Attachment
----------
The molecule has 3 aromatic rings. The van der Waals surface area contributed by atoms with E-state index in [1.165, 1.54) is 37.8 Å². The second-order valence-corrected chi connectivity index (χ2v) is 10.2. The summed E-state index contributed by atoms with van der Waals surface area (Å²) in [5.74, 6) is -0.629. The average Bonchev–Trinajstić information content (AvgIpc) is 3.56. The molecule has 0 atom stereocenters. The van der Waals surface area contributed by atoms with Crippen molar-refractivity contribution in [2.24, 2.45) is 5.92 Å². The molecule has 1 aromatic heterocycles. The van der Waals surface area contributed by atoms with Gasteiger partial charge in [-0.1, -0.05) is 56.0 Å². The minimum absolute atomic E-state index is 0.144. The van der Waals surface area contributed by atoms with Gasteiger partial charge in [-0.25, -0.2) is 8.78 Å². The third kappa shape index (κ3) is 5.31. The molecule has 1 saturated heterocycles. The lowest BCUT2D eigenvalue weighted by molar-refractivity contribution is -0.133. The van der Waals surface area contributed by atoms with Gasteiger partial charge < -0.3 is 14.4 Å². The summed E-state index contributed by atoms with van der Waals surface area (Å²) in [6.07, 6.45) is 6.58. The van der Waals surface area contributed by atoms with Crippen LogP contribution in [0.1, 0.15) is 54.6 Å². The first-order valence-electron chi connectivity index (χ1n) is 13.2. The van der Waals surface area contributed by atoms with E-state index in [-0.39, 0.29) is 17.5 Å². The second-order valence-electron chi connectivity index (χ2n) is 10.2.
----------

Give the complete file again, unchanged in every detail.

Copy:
The molecule has 3 aromatic rings. The van der Waals surface area contributed by atoms with E-state index in [1.165, 1.54) is 37.8 Å². The second-order valence-corrected chi connectivity index (χ2v) is 10.2. The summed E-state index contributed by atoms with van der Waals surface area (Å²) in [5.74, 6) is -0.629. The average Bonchev–Trinajstić information content (AvgIpc) is 3.56. The molecule has 0 atom stereocenters. The van der Waals surface area contributed by atoms with Crippen molar-refractivity contribution in [2.24, 2.45) is 5.92 Å². The molecule has 1 aromatic heterocycles. The van der Waals surface area contributed by atoms with Gasteiger partial charge in [-0.1, -0.05) is 56.0 Å². The minimum absolute atomic E-state index is 0.144. The van der Waals surface area contributed by atoms with Gasteiger partial charge in [-0.25, -0.2) is 8.78 Å². The third kappa shape index (κ3) is 5.31. The molecule has 1 saturated heterocycles. The lowest BCUT2D eigenvalue weighted by molar-refractivity contribution is -0.133. The van der Waals surface area contributed by atoms with Gasteiger partial charge < -0.3 is 14.4 Å². The summed E-state index contributed by atoms with van der Waals surface area (Å²) in [6.07, 6.45) is 6.58. The van der Waals surface area contributed by atoms with Crippen LogP contribution in [0.1, 0.15) is 54.6 Å². The first-order valence-electron chi connectivity index (χ1n) is 13.2. The van der Waals surface area contributed by atoms with E-state index in [-0.39, 0.29) is 17.5 Å². The second-order valence-electron chi connectivity index (χ2n) is 10.2.